Most technicians grimace at the thought of a Can Bus fault on a modern vehicle and rightly so as there can be many control units connected to the system which can cause the fault. This can make it quite overwhelming for a technician as to where to start in the diagnosis. Here we explain how to break down the system to make it more manageable in a real life situation.
This 2008 BMW X5 E70 3.0D came into the workshop with complaints of lots of lights on the dash and “central electronics failure” being displayed on the centre console. Also the dash intermittently shut down completely and reactivated itself within seconds.
The first step was to plug in the Autoland Iscan II wt and do a control unit quick test and we found the scanner was only connecting to roughly half of the control units on the car. My first instinct was a Can Bus fault. To get more history on the vehicle a quick call was made to the customer who explained that is was a sales reps car that had been lying up for a year and this problem started about a week after putting the car back on the road.
The first thing with any Can Bus system is to do your homework. A browse through the information guru Alldata Europe will show you that there are 4 networks systems on this model BMW.
DT – Can (powertrain CAN)
F-Can (suspension CAN)
K-Can (body CAN)
MOST (Media Oriented System Transport)
The latter MOST is a fibre optic communication system controlling the media devices on the vehicle. By checking which control units we had no communications with I could easily see that our problem was on the K-Can. I have listed here the control units on this X5’s K-Can. Also see figure 2 with the blue lines
JBE (Junction box Electronics)
CAS (Car Access System)
CON (I drive controller)
CID (Central Information Display)
EHC (Electronic Height Control)
KOMBI (Instruments Cluster)
PDC (Park Distance Control)
FZD (Roof Control Panel)
MASK (Radio Head Unit)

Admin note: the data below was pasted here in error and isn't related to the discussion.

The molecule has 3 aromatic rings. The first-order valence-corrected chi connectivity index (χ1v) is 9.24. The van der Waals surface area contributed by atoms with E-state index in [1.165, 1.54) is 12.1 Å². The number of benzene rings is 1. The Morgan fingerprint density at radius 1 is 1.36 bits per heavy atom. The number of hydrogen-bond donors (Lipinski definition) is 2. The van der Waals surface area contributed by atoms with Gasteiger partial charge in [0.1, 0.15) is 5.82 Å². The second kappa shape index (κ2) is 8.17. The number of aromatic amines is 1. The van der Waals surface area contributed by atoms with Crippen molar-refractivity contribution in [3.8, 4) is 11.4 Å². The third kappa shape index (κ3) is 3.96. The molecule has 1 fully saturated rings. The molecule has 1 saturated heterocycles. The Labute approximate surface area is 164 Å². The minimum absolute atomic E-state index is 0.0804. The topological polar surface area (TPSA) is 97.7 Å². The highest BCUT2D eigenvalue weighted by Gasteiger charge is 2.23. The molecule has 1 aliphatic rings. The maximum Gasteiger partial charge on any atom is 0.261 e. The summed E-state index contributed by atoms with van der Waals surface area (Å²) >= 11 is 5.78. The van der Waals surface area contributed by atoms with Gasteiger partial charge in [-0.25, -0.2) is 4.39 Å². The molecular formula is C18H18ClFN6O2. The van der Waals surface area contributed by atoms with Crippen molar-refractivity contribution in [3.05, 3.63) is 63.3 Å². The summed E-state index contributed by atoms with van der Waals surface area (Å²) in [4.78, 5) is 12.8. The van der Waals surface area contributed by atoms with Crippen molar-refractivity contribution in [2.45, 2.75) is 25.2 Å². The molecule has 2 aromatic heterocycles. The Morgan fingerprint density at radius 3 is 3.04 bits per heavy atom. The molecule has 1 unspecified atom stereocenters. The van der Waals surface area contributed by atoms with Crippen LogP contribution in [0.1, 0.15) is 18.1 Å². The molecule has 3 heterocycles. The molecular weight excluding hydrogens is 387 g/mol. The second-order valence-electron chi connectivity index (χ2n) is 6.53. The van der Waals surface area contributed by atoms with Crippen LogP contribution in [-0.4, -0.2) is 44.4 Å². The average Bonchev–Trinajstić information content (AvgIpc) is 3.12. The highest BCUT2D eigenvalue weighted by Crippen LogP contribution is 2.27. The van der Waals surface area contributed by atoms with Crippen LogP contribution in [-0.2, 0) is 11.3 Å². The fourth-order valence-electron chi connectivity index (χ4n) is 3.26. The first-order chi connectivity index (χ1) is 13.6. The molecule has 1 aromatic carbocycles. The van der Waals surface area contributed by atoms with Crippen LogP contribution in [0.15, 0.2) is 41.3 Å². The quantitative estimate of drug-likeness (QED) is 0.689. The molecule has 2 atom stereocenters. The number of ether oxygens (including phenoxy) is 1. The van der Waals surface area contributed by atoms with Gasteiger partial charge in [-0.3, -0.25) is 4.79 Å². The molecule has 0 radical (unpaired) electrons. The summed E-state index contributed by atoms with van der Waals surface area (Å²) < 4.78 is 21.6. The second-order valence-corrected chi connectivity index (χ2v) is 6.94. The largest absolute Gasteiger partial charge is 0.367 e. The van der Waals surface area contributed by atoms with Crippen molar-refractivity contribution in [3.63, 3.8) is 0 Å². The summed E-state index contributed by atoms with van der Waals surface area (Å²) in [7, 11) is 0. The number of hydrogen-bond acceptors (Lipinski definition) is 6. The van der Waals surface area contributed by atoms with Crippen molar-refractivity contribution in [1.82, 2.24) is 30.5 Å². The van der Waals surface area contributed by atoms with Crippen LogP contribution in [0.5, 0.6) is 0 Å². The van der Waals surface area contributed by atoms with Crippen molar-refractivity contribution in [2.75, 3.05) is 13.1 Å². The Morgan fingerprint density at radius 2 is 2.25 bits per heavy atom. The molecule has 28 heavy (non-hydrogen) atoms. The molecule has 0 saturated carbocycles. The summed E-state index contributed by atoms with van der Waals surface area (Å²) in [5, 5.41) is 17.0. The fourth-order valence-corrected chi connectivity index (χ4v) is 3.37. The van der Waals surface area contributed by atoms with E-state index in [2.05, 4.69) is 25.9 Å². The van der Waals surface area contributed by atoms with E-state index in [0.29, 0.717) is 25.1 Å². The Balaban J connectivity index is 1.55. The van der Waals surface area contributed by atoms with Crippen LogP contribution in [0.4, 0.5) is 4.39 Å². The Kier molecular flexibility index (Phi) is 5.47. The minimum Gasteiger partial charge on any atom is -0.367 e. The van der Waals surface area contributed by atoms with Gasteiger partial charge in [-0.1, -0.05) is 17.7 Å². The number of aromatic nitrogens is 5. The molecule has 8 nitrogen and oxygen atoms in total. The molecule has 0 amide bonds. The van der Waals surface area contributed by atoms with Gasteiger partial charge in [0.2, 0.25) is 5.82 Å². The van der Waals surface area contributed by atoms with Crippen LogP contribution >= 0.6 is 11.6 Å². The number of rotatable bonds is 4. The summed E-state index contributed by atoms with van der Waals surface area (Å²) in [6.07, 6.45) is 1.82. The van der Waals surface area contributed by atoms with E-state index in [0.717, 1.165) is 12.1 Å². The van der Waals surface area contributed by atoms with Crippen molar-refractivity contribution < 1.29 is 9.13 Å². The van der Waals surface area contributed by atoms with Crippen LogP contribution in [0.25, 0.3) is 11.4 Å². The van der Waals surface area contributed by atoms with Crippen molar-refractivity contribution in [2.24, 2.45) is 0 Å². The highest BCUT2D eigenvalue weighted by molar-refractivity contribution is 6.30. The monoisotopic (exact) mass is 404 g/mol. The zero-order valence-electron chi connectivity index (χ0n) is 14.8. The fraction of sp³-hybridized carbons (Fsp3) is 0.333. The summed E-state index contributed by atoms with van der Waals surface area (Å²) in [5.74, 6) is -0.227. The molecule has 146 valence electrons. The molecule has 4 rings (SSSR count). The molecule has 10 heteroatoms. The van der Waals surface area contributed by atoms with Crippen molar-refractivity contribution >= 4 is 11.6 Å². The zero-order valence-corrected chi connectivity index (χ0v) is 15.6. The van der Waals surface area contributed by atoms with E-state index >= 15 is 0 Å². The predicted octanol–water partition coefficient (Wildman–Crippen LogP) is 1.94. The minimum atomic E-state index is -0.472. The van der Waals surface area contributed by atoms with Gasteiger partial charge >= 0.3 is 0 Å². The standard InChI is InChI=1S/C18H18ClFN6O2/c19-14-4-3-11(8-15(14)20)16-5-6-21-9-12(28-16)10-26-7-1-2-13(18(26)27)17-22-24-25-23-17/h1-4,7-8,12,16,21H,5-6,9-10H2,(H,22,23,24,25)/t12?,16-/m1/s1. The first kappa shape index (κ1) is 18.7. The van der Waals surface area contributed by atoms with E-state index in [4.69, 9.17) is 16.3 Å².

IHKA (Air Conditioning Control Unit)
The next step was to get a look at the K-CAN signal on the oscilloscope. The easiest point to connect our scope is at the PDC control unit in the rear right of the boot. As you can see from the picture (Figure1) there was not a complete loss of CAN signal but instead a distorted Can low signal to this control unit.
My first thought was that one of the control units was causing interference to the signal which of course was affecting the complete network so next was the painstaking job of disconnecting each control unit in turn with the scope still connected to see if the signal improved with the units plugged out.
Unfortunately in this case the signal was still distorted no matter what unit was disconnected which left only a wiring fault as the root cause of the problem. I then started to conduct continuity tests on the can wires between each control unit and a high resistance was found on the Can Low wire going from the CAS Unit (under the dashboard) to the EHC (in the boot) and when the floor mat was lifted there was a dampness on the underneath of the mat and a corroded wire as found in the loom. It turned out that a leaking wiper washer pipe that travels underneath the mat had been the cause of the entire problem. Because the car had been dormant for a year the loom was in a damp environment for an extended period and eventually caused corrosion in the loom.
This was as difficult a Can-Bus fault as you will get but using the right equipment and having access to the right information Can-Bus can easily be broken down.